One of my bee goals for the year was to understand native bee species a bit better. I’m not sure how well I’ve done overall, though I have taken a bunch of pictures. In a small attempt to rectify this, allow me to discuss one scientific family of bees, the family Halictidae. Continue reading
Our local club held a Mite Assessment Workshop in my yard this past weekend, so thought it might be a good time to review my mite status. I’m a little laid back when it comes to Varroa mites. I only use organic compounds, and only when my counts exceed my threshold.
This was actually our second workshop of the year. We had one in April, also in my yard. I try to check the hives once a month, and having workshops in my yard in April and August certainly helps me keep up!
The classic bees vs mites curve, shown below with caption from Randy Oliver’s Scientific Beekeeping web site, illustrates the problem. After the summer solstice in June, the bee population ramps down in preparation for winter. The mites keep chugging along, and without an intervention the mites overwhelm the bees in fall or winter.
The main problem with Varroa, of course, is the viruses they vector. Like mosquitoes, which transmit Zika, dengue fever, malaria, and other diseases into humans, Varroa mites transmit deformed winged virus (DWV), acute bee paralysis, and other viruses into honey bees. That’s why humans work to keep the mosquito population down, and why beekeepers should work to reduce mite populations.
In any case, back to my hives. I captured one swarm and have made some splits, so I now have 9 hives. Here is a table of my mite checks in 2019. This shows the number of mites seen per 300 bees. I use a threshold of 2%, which is 6 mites from my roughly 300 bee sample.
|Hive Name||Apr 28||May 18||Jun 30||Aug 25||Notes|
|Venus||13||1||–||–||Treated with Formic May 4, removed May 12|
|Pandora||2||–||3||34||Treated with ApiGuard Aug 25|
|Calypso||3||–||10||0||Treated with ApiGuard Jul 21, added ApiGuard Aug 4, removed Aug 18|
|Mercury||–||–||1||–||Ran out of time, didn’t check|
As you can see, I had a high value (10) in Venus on April 28, and another in Calypso (13) on June 30. Since these exceeded my threshold of 6, I treated Venus with Formic Pro, and Pandora with ApiGuard. The subsequent reading in each of these hives verified that my treatment worked well.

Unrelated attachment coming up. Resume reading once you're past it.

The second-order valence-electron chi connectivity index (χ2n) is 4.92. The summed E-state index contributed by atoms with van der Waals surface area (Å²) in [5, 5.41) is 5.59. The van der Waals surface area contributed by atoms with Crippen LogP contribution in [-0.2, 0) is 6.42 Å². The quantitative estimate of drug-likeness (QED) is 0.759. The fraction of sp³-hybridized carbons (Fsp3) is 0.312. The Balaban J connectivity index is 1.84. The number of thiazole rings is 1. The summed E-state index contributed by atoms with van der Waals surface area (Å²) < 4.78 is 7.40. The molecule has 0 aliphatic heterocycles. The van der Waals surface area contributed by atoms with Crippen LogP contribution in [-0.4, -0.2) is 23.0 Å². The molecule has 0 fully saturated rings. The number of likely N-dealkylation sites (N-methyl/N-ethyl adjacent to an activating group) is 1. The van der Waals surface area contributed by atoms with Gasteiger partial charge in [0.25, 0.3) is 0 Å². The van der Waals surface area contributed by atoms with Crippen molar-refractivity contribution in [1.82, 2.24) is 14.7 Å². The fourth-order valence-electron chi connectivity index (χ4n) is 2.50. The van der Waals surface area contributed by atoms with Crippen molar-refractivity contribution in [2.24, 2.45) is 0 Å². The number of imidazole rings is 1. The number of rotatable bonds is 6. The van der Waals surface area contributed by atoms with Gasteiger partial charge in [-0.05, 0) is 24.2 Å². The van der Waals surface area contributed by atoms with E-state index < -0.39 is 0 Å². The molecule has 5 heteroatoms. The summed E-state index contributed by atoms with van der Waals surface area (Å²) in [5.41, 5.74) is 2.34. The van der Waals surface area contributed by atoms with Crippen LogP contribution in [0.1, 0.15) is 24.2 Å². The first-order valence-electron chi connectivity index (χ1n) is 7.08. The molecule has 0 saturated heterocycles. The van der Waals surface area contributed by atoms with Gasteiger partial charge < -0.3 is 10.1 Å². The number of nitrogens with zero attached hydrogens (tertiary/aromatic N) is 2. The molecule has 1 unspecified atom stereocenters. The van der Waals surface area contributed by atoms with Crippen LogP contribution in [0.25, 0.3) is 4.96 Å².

In our workshop, there are few high readings, but Pandora really stands out with 34 mites, which is over 11%. Readings above 18 (6%) are considered a likely winter death. Perhaps these bees had drifting from Calypso (right next to her) or picked up mites elsewhere. Replacing this queen is a good idea, since her workers clearly do not handle mites well and we don’t want to preserve such terrible genetics.
I should point out that a high value like this is also problematic because even with a solid treatment mites are left behind. Say we kill 90% of mites, that leaves 10% in the hive. So starting at 34, we should still see 3-4 mites per 300 bees in a subsequent test. This is why I treated right away with ApiGuard, to get this started, and I will consider a follow-on treatment of Formic Pro. I will definitely look to replace this queen at my first opportunity.
My top bar hive row, with Saturn, a medium nuc, Titan2, and Venus, all had a reading near 6. I need to get some Formic (I am out) so I can treat these hives, as this time of year the numbers will only rise. We didn’t test Venus because her bees are a bit aggressive and I didn’t want to open her up around visitors. I need to replace this queen as well, I think.
Even though the other hives tested okay, I will check them again soon, especially Venus and Mercury. In the fall mite counts can rise rapidly, and with a “mite bomb” like Pandora nearby drift can be a real problem.
By performing regular checks, I have a sense of which hives are faring well (most of them) and which ones are a problem (Venus and Pandora), so this will help me decide some strategies going into winter.